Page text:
The Gentiles, who lived on the other side of this Jewish border or law, did not recognize the border as valid for them. Because they did not observe Jewish purity laws, the Gentiles were technically labeled as “unclean.” The temple of Solomon even had literal walls constructed within it that separated Jews from Gentiles, Jewish men from Jewish women, and the priests from the Holy of Holies. Within this sacred space walls reinforced their social divisions. Sacred space, temple, church, religion reflecting the social and national walls that divide people? Surely that doesn’t happen today in our world.
Walls create hostility and violence. Charles Bowden, in his National Geographic article described walls as “attracting violence.” The writer of Ephesians describes the border wall between Jew and Gentile with the term “hostility.” There was no real peace between the two sides of the Jew/Gentile border.
“Christ is our peace,” says the writer of Ephesians. He has broken down the border wall that created hostility between the Jew and Gentile. Did Christ just break these walls down, as the text says, “through the blood of the cross?” Not just in the cross. Jesus broke these walls down when he ate with tax-collectors and sinners, when he met in a public space with a Samaritan woman, when he touched lepers, when he was willing to learn a lesson about ethnic prejudice from a Syro-Phoenician woman, when he sent his disciples across the border into Samaritan land, as he related to a Roman centurian. Jesus was a border-crosser, a boundary breaker, a social transgressor.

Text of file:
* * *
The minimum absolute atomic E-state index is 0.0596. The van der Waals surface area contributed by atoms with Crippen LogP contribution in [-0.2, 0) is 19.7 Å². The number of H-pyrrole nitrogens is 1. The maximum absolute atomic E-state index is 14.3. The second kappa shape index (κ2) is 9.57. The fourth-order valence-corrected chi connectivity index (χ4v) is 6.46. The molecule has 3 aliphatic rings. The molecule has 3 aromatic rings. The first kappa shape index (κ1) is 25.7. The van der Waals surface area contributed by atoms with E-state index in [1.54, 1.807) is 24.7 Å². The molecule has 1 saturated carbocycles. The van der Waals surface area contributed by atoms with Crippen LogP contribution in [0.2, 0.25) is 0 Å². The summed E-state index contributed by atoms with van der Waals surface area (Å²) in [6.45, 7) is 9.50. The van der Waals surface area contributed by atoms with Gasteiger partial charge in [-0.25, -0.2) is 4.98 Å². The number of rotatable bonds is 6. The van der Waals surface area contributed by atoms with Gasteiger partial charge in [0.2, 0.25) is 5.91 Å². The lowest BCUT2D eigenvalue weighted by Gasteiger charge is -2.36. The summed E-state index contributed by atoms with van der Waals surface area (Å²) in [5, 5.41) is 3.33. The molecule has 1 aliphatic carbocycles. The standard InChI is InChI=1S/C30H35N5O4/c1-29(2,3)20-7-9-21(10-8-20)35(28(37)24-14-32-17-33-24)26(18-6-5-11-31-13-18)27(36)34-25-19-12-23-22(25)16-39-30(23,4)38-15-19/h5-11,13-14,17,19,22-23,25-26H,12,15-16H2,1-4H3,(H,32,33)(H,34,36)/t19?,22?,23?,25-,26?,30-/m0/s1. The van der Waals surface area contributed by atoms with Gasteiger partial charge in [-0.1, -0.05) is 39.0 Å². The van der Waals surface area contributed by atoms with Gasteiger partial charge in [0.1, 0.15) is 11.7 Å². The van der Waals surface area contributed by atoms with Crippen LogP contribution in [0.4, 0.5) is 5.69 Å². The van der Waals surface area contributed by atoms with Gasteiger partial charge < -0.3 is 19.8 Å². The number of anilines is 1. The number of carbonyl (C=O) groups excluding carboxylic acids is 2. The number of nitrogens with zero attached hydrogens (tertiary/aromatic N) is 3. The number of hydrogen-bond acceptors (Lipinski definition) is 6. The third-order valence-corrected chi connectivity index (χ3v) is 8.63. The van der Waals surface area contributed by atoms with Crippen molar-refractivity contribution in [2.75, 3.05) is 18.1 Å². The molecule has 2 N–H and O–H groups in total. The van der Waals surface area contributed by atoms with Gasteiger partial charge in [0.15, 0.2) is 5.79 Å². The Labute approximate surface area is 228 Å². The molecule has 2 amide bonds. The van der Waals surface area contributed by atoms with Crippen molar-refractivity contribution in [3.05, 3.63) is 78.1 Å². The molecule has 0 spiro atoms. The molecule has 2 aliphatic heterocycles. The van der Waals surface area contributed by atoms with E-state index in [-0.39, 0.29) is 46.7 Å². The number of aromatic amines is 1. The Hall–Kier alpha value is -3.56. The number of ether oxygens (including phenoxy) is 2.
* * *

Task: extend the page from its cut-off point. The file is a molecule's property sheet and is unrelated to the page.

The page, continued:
The law, as a social, religious, and cultural boundary-maker between the two groups, was removed in Christ. Gentiles no longer needed to become law-observing Jews to be accepted. So, in Christ there was no longer two separate groups, but one new humanity, thus making peace. When we see people from different cultures, nations, people from across social, racial, economic, and national borders as part of one humanity, there is the possibility for creating a theological foundation for peace.
Christ came and proclaimed peace to those on both sides of the border, people divided by literal walls and walls of the heart. In Christ there is a new creation without borders and boundaries. The borders make some people strangers, aliens, illegal, and non-citizens. In Christ we “are no longer strangers and aliens, but are citizens with the saints and also members of the household of God.”
This new reality of Christ’s community, that transcends borders and boundaries, shapes a different understanding and practice around borderlands and boundaries. In Christ’s new community labels like “hostility,” “illegal” and “alien” have been replaced with words like “peace,” citizens,” “saints,” “members of the household of God,” “sisters and brother.” Words and walls that separate and divide have been torn down. Christ is our peace, who has broken down the dividing walls.
Robert Frost’s poem Mending Wall, begins with the line: Something there is that doesn’t love a wall. Let me be so bold as to say, “There is someone that doesn’t love a wall.” That someone is Christ. Whether it be in Israel/Palestine, the U.S./Mexico border, or the borderlands of the heart. Christ is a wall crasher, a boundary breaker, a border crosser. Daniel Smith-Christopher goes so far as to call Christ a “good coyote,” one who helps others to cross borders. Christ is with us here…. helping us to cross borders of the land, of the mind, of the heart, and of the soul. Christ is our peace, who has broken down the dividing walls.